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The South African Music Awards (SAMAs) organisers have gone back to the drawing board in an attempt to ensure the highly-anticipated event takes places this year as there currently is no sponsor.
According to Sunday World, the awards show has failed to secure a sponsor after receiving heavy criticism from multiple unhappy artists last year.
There has been no nominees list for the 29th edition thus far, no date or venue, which are all often annually announced in June.
Speaking to the publication, SAMAs spokesperson Lesley Mofokeng said although there is a delay, the show has not been canned.
“RiSA remains determined to deliver the 29th edition of the SA Music Awards even in the most challenging financial conditions we face,” said Mofokeng.
“We have undergone a restructuring process that relooked our processes and repackaged the Sama. The team has been hard at work with committee meetings, vetting of entries, judging, and other behind-the-scenes work,” he said.
Mofokeng said South Africans should brace themselves for a announcement in the next couple of weeks.
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ALL THE CONTROVERSY
The 28th edition of the SAMAs came with lots of controversy as displeased musicians, ZAlebs Bantwini, Makhadzi, Lady Du and DJ Maphorisa lashed out at the organisers.
In social media posts after his hit song Osama won the Best Collaboration and the Highest Airplay Awards at last year’s event, Zakes said there was no integrity in the way the awards were being produced; from the planning to the awarding of artists and extending the basic courtesy of respect to the artists.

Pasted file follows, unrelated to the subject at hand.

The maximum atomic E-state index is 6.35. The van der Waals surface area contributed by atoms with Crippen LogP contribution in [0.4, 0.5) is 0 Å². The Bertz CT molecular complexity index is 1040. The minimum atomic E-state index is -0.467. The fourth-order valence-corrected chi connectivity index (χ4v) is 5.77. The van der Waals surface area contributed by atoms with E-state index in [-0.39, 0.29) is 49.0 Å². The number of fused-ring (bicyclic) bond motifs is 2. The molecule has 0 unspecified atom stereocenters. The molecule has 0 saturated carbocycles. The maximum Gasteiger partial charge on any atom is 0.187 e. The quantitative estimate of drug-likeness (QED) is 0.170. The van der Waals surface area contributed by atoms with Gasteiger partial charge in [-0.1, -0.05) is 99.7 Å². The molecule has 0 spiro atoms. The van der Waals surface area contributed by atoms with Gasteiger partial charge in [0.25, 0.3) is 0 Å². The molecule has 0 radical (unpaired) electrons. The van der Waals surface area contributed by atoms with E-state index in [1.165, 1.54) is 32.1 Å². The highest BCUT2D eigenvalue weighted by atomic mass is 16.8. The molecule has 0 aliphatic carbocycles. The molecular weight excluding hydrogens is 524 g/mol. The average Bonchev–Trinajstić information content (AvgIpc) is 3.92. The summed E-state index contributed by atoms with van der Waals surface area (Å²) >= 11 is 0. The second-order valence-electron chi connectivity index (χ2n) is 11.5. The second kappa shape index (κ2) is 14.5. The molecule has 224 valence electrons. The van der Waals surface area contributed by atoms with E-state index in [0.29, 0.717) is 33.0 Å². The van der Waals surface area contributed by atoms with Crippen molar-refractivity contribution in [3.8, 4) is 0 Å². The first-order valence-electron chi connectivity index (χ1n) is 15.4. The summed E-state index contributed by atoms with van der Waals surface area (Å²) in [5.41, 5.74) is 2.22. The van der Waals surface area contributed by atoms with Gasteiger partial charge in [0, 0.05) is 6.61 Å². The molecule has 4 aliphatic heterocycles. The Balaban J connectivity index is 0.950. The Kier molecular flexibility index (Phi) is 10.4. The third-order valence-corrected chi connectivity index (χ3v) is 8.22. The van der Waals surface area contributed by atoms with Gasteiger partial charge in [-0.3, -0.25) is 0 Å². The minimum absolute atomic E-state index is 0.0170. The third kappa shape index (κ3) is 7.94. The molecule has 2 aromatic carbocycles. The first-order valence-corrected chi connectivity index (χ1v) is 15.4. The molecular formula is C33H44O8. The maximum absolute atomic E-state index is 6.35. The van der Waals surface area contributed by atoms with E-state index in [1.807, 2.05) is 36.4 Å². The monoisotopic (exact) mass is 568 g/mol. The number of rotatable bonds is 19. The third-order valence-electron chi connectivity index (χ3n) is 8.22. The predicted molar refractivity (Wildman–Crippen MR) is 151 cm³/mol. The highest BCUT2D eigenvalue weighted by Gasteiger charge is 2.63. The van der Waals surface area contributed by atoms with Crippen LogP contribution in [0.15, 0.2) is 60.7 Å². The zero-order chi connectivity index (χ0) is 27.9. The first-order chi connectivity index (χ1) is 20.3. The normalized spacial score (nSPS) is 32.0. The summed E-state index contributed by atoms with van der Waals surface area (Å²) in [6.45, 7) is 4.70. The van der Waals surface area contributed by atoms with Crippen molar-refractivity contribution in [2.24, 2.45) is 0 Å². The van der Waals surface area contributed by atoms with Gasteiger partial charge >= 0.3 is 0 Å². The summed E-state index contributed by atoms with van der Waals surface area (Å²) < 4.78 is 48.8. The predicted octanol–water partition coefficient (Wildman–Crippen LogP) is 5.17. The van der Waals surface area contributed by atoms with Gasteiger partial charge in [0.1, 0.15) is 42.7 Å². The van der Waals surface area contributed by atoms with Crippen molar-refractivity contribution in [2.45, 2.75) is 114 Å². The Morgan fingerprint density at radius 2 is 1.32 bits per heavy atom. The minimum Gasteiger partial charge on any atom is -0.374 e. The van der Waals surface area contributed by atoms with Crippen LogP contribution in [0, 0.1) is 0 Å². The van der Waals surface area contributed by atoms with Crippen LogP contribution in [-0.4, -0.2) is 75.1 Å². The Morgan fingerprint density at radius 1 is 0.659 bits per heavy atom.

“This is a result of years of the judging processes being unjust, corrupt, myopic thinking and a lack of vision. Our coveted award show depicts a looted SOE and reeks of nepotism and traces of bureaucracy,” Zakes lashed out.
Amapiano artist Lady Du accused the organisers of “gate keeping” the SAMAs, while Maphorisa accused the awards show of “cheating the numbers”.
Makhadzi, whose fans were unhappy that she was snubbed the Artist of The Year award, claimed she rehearsed for a 5-minute performance, however, it was reduce to a minute on the actual night and was marred by technical glitches.
Addressed the poor quality of the SAMAs, organiser Nhlanhla Sibisi said they struggled to organise tge event because they didn’t have enough money. He also said they gave total power to the public to nominate and vote for the artist of the year “which weakened our internal controls because the public vote took over and controlled the voting process.”
A month after the show, the SAMA were still making headlines for all the wrong reasons after gospel artist Pulane Maphari, who won a SAMA in the Best Contemporary Faith Album category, was stripped of her award as she was accused of lying that her album Sacrificial Worship (Live) being new.
As a result, Sibisi suspended the SAMA project team and instituted internal disciplinary processes